A kidney biopsy is usually done in a hospital. An overnight stay may be needed to watch for any problems. You may be awake with only light sedation, or asleep under general anesthesia. You will be lying face down with a pillow under your rib cage. If the biopsy is done on a transplanted kidney, you will be lying on your back.
The kidney is found using a sonogram, x-ray images, or both. Sometimes, an injection of dye into your veins may be needed to help the doctor find the kidney and important blood vessels. Once the biopsy site is found, your skin is marked, and cleaned where the biopsy needle will be inserted. You will receive a local anesthetic to numb the area where the biopsy needle enters. You will be asked to take in a deep breath and hold it as the doctor puts in the needle. When the needle pushes through the skin to the kidney, you may feel a "pop" or pressure. It is important to stay still and to hold your breath (about 45 seconds or less). Sometimes two needle passes are needed to get enough of the kidney sample for diagnosis. When enough is taken, the needle is removed and a bandage is placed over the needle puncture site. The entire procedure, from start to finish, usually lasts about one hour. Sometimes the biopsy may take longer than an hour.
Open kidney biopsy:
Some patients should not have a percutaneous biopsy because they may have a history of bleeding problems. For these patients, an open operation may be done where the surgeon can actually see the kidney to get a good sample to study.
After the test
You may need to rest in bed for 12 to 24 hours after the biopsy, as directed by the doctor. Staying still on bed helps to heal the site where the kidney sample was taken and lessen the chance of bleeding. Your blood pressure and pulse are checked often to look for any signs of bleeding inside your body, or other problems. Blood tests are also done. You may eat and drink fluids after the biopsy. If your blood tests, blood pressure and pulse are stable, you should be allowed to leave the hospital the next day.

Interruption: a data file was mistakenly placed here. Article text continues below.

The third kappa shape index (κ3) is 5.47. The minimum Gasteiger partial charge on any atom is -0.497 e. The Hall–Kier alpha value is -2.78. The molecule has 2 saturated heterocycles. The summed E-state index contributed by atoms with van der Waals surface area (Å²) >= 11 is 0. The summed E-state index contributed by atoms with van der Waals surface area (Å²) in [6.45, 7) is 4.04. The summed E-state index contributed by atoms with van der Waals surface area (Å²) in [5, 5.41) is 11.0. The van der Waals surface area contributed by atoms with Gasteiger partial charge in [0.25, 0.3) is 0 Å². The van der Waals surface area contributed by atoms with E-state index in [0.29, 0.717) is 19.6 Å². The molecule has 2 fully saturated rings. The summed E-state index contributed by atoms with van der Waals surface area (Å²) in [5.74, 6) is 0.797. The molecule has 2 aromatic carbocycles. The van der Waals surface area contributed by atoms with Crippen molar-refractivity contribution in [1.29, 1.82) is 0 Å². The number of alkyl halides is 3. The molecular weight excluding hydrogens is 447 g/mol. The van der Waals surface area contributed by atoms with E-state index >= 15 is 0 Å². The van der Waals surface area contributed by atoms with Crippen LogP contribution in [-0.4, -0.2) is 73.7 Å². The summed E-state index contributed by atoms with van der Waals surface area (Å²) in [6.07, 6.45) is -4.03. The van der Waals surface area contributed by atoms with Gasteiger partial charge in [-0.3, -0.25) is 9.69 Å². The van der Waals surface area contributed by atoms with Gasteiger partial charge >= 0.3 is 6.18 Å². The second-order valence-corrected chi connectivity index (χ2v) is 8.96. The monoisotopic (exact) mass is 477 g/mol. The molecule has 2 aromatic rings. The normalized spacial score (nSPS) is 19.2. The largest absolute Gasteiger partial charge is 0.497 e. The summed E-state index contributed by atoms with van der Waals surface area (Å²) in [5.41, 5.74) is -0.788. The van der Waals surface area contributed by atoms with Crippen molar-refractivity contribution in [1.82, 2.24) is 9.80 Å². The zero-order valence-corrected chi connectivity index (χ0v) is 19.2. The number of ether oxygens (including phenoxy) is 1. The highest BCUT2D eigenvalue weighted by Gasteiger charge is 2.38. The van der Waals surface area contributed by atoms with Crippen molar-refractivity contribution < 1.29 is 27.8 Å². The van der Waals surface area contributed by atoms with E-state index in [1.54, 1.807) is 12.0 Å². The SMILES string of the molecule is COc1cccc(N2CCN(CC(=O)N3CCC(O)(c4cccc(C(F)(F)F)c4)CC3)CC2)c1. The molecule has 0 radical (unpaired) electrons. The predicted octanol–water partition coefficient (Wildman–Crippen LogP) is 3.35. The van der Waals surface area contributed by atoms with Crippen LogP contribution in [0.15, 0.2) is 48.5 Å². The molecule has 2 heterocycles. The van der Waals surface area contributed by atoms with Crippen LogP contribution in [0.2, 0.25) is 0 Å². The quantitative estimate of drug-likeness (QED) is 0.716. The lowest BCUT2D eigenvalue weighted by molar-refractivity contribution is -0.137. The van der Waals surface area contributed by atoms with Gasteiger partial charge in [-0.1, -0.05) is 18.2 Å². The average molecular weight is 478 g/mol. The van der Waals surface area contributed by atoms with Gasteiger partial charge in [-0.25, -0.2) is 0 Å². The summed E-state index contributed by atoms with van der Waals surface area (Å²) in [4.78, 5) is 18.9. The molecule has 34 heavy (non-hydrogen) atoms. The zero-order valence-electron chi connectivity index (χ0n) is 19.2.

Your doctor will talk to you about physical activity and things to watch for after going home from the hospital. Heavy lifting, strenuous exercise, including contact sports, and sexual intercourse should be avoided for two weeks after the biopsy. If you had an open biopsy, be sure to ask your doctor for any specific instructions you need to follow after the surgery.
After the kidney sample is taken, it is sent to specially trained pathologists who will read and interpret your kidney biopsy. It often takes three to five days to get the full biopsy results. In some cases, you may have a partial or full report within 24 hours or less.
THINGS TO REMEMBER
Before the biopsy:
- Talk with your health care provider to make sure you understand the need for a biopsy and the risks and benefits.
- Tell your doctor about any allergies you have and medicines you take.
- Avoid blood thinning medications and supplements.
- Avoid food and fluid for eight hours before the test.
After the biopsy:
- Follow your doctor's instructions.
- Rest in bed for 12 to 24 hours.
- Avoid blood thinning medications.
- Report any problems, such as:
- Bloody urine for more than 24 hours after the biopsy
- Unable to pass urine
- Worsening pain at the biopsy site
- Feeling faint or dizzy